I ask about that delightfully bonkers story from earlier this year, when a British tabloid quoted Lee Child as saying he wrote his books whilst high as a kite.
  “I’ve never written high,” he says forcefully. “Actually, what bothered me about that piece was how it made me sound – I mean, what a half-hearted drug fiend I am. I only smoke weed five nights a week, and take the weekend off?” He laughs. “No, they got it backwards. I’ll have a smoke in the evenings, sure, which relaxes me, and it also helps to unwind plot points in the story. It’s a great clarifier. But I don’t write while I’m stoned, because the writing’s never any good.”
  So how does he write? Is he a meticulous plotter, micro-managing the story right to the end before he starts typing his first line?
  “For me it’s completely organic,” he says. “The new one, which is due next year, I’m about a fifth of the way through it and I still have no idea of what it’s about, what’s going to happen or what the issue is, nothing like that.
  “The upside to not having a plan,” he adds, “is that I’m as keen as the reader to find out what will happen next. For me it’s always exciting. I end a chapter, and it’s not an artifice, not really – I’m like, ‘Wow, what’s happening now?’
  “You can’t fake it,” he says. “You’ve got to be interested in it yourself. You can immediately tell, I think, when people have run out of gas and they’re phoning it in. That’s why the system I use is to write and see what happens. As a writer I suffer from that illusion, even though I’m a rational person, that while I’m writing it’s all actually happening. That this is happening. Sometimes my editor will say, ‘Wouldn’t it be better if this took place after this bit does?’ And I’ll say, ‘Yeah, probably. But it didn’t.’”

  Never Go Back by Lee Child is published by Bantam Press.

  This interview was first published in the Irish Examiner.

Monday, December 2, 2013

Through A Mirror, Darkly

I don’t know how exactly many Irish crime writers were born in Baghdad, but I’d imagine the number is vanishingly small. Or one, to be precise. DARK MIRRORS (Poolbeg) is the debut offering from Siobháin Bunni, with the blurb running thusly:
Esmée Myers, once an impassioned woman, is living a life where her only excitement is the laundry and the children. Her relationship with her husband leaves a lot to be desired, but she is content to focus on providing emotional stability and security for her two young children. For her husband, Philip, she is no more than a housekeeper, childminder and cleaner, easy to betray but not so easy to fool ... When Esmée becomes convinced that Philip is having an affair, she secretly plans to leave him and set up a new home with the children. Finally making the break, she feels she can look forward to a bright and fulfilling future. Then Philip disappears without trace, leaving only his car standing on a clifftop. Though no body is found, the police deduce he has committed suicide. Esmée, however, thinks otherwise. What begins as a carefully planned escape from a maudlin and tedious relationship descends into something much darker as layer by layer Esmée strips back the last ten years of her life with a man it turns out she never really knew.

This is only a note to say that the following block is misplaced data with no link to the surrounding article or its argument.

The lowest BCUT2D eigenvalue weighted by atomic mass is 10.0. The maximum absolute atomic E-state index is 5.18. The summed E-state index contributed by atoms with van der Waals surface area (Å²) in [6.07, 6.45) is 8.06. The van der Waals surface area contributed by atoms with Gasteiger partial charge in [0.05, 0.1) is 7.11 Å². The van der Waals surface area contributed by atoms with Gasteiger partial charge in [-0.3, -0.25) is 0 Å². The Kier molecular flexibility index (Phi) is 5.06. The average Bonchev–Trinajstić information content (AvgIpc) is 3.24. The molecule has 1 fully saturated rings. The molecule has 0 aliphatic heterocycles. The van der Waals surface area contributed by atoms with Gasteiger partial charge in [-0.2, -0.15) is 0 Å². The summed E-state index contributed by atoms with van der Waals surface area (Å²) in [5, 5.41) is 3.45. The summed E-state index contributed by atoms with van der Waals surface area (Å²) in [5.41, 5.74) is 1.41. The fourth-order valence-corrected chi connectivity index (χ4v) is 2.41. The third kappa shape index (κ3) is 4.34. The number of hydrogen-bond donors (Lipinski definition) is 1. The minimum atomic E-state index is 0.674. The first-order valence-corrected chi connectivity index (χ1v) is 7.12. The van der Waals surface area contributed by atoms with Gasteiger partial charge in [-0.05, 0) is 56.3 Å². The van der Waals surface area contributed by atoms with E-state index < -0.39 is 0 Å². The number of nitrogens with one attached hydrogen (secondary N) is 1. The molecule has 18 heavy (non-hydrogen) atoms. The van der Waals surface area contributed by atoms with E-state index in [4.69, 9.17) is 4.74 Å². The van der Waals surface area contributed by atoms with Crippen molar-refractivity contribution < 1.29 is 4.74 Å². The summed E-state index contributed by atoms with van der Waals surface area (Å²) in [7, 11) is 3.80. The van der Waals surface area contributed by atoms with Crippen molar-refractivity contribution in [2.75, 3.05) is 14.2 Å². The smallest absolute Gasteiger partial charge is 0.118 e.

For a Dublin Books Festival interview with Siobháin, clickety-click here

Friday, November 29, 2013

Review: THE OUTSIDER by Arlene Hunt

The latest crime fiction column in the Irish Times features new offerings from Ian Rankin, Arlene Hunt, Donna Leon, Paul Johnston and Lee Child. The Arlene Hunt review runs like this:
Arlene Hunt is best known for her Dublin-set ‘QuicK Investigations’ novels, which feature the private eye duo John Quigley and Sarah Kenny, although her most recent offering, the standalone The Chosen (2011), was set in a remote rural setting in the US. In The Outsider (Portnoy Publishing, €11.50), Hunt sets her story in another rural setting, that of County Wicklow, with the story centring on the twins Emma and Anthony Byrne. A teenager who ‘may or may not be on the autism spectrum’, Emma develops a rare ability to rehabilitate physically and psychologically brutalised horses; why would anyone want to harm such a gentle soul? The backdrop of the Wicklow countryside suggests that The Outsider belongs to the ‘cosy’ or ‘malice domestic’ tradition, but while the style and setting are far removed from the hardboiled conventions, Hunt excels at excavating the petty passions of village life that, unchecked, lead here to anger, obsession and murderous rage. Moreover, The Outsider is not the straightforward narrative of taboos broached and justice served we expect from ‘cosy’ novels. In creating a community of apparently ordinary people capable of extraordinary cruelty, Hunt deftly blurs the lines between justice and revenge and propels her tale into the realms of true tragedy. – Declan Burke
  For the rest of the column, clickety-click here

Wednesday, November 27, 2013

The Irish Crime Novel Of The Year 2013: And The Winner Is …